Rolling up to Flagler was different this year as A1A is being repaired due to last years hurricane.  Northbound is one lane and south bound detours through a residential area. We caught Hwy 100 in Flagler and headed west to San Mateo & East Palatka.  We instantly noticed two things rolling west, fewer bikes and higher temperatures. Our destination was Federal Point, Tocoi and Picolata riding a twisty moss covered road along the St. Johns river.  The ride was exceptional and the cool breezes along the river welcomed. After cruising farm and river country we ended up catching Hwy 16 and rolled east into St. Augustine for Lunch. Greg vacations nearby and had a killer spot where we lucked out founding a parking spot big enough for all three bikes out front.  After enjoying killer marina views and some fat juicy burgers & beers at the A1A Ale Works & Taproom we crossed the Bridge of Lions and headed back south.

After a relaxed ride down A1A we headed back to the hotel to prep for attending the Monster Energy Supercross race.  (I’ll cover the Supercross in a separate article.) We did have a crazy thing happen on the way to Supercross though.  The three of us were behind two young guys on sportbikes at a light on International Drive. As the light turned green one of the young riders wallet flew out of his pocket and hit the street in front of us followed by a flurry of paper with pictures of “Dead Presidents” right in the middle of traffic!  We all stopped at the next light and a driver told them what happened. They promptly turned around and headed back to find the wallet and cash, certainly thankful the wind wasn’t blowing too hard.

Our last full day started with a delightful bike wash by some lovely ladies working hard for the Bike Week crowd.  We met some locals and a few folks from Ohio and Pennsylvania. One local had built a fine vintage looking Sportster (pictured).  After the bikes were blown dry we decided to check out Destination Daytona over at Bruce Rossmeyer Harley Davidson and JP Cycles. The vendor tents at DD are the real deal with most offering sales and free installation of their products.  Having borrowed some Cobra Slip-ons from Nate last year I had decided to raise the exhaust game on my ‘14 Street Glide Special and this was the year, so I slid over to the Rinehart Racing tent and chatted with their people. After a quick sales process I was navigating my bike through the crowds into the lineup at Rinehart for a new set of 4” slip-ons and aluminum tips. The experience was superb and as promised, within about an hour my phone buzzed with a text from Rinehart telling me the bike was ready. Greg was checking out JP Cycles so Nate and I finished our sandwiches and brews at the Sinners & Saints, connected with Greg and, after strapping the old boxed up Cobra’s to my bike we gassed up at Love’s and rolled.  Traffic in that area is insane so we ended up hanging a right and looping back to Old Dixie and north.

As we hit Flagler two of us were ready to – ehem – download some beer so we pulled into one of the many double decker bars along A1A.  We lucked out as Tortuga’s had plenty of bike parking and seating.  Settling down in some umbrella covered wicker sofas we were well positioned right for bike and people watching. This gave us time to meet some fine folks and reflect on our two days.  While we were sitting there a super clean modified Harley bagger pulled up right next to us and, as the owner lowered the air ride stand I noticed his rear tire looked pretty low. We mentioned that and he acknowledged and appreciated the observation.  His fellow rider checked and confirmed so when they left he rolled next door to adjust tire pressure. There was also a dude on a sweet lowered cruiser that was having front turn signal issues. The left turn lens had popped out during his last ride. He and his buddies were trying to address it when Nate noticed their struggle and sprung into action. As a former mechanic and a lifelong biker (Street and Motocross) Nate showed them how to fix the lens and boom – fixed instantly.  The rider was appreciative of Nate’s assistance and bought us a round of beers.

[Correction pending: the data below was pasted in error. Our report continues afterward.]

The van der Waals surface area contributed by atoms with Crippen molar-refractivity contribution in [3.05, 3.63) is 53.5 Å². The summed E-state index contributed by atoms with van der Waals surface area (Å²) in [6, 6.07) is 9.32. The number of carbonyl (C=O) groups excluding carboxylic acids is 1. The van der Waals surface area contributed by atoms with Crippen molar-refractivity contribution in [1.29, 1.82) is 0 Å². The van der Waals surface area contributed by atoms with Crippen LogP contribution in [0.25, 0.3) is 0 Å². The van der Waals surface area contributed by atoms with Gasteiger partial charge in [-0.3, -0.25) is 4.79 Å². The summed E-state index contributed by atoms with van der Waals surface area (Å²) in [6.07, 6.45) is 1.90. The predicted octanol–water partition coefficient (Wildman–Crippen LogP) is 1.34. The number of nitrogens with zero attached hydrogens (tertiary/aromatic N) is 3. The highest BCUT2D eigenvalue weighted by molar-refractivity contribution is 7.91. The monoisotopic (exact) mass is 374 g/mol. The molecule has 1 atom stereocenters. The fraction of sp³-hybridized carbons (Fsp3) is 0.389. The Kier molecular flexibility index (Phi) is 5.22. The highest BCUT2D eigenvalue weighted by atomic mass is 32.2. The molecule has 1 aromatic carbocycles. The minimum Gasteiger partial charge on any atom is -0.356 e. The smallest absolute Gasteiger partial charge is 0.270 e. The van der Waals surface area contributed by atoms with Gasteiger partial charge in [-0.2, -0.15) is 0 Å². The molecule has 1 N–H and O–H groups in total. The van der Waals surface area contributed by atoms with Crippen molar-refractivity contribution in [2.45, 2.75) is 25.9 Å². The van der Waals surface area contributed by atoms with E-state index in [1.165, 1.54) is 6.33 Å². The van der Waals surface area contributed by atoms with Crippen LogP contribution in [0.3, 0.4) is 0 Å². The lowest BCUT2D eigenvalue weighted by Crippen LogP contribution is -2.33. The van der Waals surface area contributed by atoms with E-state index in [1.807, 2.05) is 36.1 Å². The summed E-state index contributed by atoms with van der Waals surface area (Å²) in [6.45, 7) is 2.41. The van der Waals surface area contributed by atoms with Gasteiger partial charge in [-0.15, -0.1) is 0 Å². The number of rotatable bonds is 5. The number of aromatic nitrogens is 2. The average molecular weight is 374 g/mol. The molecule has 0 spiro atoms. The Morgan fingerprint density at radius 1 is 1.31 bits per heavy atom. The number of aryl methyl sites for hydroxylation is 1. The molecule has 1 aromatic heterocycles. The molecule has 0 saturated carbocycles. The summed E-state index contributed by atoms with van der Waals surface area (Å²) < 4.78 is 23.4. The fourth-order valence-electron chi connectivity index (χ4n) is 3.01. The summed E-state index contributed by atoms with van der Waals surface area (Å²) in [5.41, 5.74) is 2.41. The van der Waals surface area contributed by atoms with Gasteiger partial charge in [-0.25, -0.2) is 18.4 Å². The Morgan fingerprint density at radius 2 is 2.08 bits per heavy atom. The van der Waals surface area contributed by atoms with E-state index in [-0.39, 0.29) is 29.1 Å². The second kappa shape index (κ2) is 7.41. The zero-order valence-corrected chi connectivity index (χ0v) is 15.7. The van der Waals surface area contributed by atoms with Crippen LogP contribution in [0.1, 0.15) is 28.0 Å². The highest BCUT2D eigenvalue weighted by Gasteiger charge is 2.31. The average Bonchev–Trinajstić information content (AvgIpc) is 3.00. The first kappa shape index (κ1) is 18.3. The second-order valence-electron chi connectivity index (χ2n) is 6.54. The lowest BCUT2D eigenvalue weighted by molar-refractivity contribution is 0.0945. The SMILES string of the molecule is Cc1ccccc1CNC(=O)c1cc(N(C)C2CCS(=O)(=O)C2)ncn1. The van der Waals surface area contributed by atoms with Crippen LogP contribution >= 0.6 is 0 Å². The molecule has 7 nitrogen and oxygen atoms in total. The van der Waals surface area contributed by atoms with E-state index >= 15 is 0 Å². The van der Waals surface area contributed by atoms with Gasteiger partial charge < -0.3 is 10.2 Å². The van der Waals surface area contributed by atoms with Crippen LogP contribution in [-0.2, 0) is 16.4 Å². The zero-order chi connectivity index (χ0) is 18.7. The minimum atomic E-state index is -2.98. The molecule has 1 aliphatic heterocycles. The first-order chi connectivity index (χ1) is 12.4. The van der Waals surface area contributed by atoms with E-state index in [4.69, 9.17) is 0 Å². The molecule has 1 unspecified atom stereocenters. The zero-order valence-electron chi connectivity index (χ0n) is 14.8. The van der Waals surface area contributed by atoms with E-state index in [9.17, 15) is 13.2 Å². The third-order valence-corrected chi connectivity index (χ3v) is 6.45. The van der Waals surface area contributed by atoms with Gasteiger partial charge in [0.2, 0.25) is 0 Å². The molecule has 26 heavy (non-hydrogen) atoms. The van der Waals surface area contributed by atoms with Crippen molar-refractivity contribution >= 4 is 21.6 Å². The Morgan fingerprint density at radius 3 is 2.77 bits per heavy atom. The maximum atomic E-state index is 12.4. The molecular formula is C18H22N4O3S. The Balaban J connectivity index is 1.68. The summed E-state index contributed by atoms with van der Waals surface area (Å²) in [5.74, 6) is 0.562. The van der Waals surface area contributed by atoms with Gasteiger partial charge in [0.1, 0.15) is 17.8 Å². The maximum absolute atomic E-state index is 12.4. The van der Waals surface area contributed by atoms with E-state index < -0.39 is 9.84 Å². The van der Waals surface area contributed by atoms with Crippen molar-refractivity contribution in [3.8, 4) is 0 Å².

People in the biker and riding community never cease to amaze me.  Here we all are from different corners of the country and yet we all share this common love for motorcycles and the freedom that riding allow us to enjoy – so we help and care for each other.  Two simple acts of kindness made two fellow riders’ day a bit brighter and safer, and we all enjoyed that moment together. After a few rounds and an appetizer it was time to head back to the hotel to prep for attending the Monster Energy Supercross race.  I’ll cover the Supercross in a separate article. Suffice it to say people go to the Speedway for the racing and not the food or beverages or service.

Monday morning arrived to fast.  The bright sunny morning weather was yet again exceptional so we decided to take one last quick ride through the Tomoka Loop, returning past the massive estates and moss-covered residential area down John Anderson Dr., then back to the hotel to load up and head home.  Joe and Beau decided to stay one extra day to cover more of the venues and vendor areas. Joe had found a nice new set of exhausts for his Indian Chieftain earlier in the week and was going by to pick up the original exhaust from the vendor.

The riding lifestyle provides camaraderie, freedom and enjoyment for those who participate, and Daytona Bike Week is a great example of these experiences and culture.  Our small group had a great time catching up when hauling the toys down & back as well as riding the 600+ miles we covered in 3.5 days. The biker and riding culture can sometimes get a bad rap depending on various people,s perspectives and experiences, but for this small group of “Mild Hogs” we enjoyed seeing some amazing machines while speaking with wonderful people from all over the country.  Our dinner Sunday night at a local fish house was a great example of how the locals also embrace Bike Week and the positive economic impact the event brings to the area.

We’ve already begun planning next year’s trip and hope to bring a larger group and stay longer to visit more venues and vendors as well.  With any luck we may need a bigger trailer to haul a few new bikes back home.
Keep the Shiny Side Up!

Phil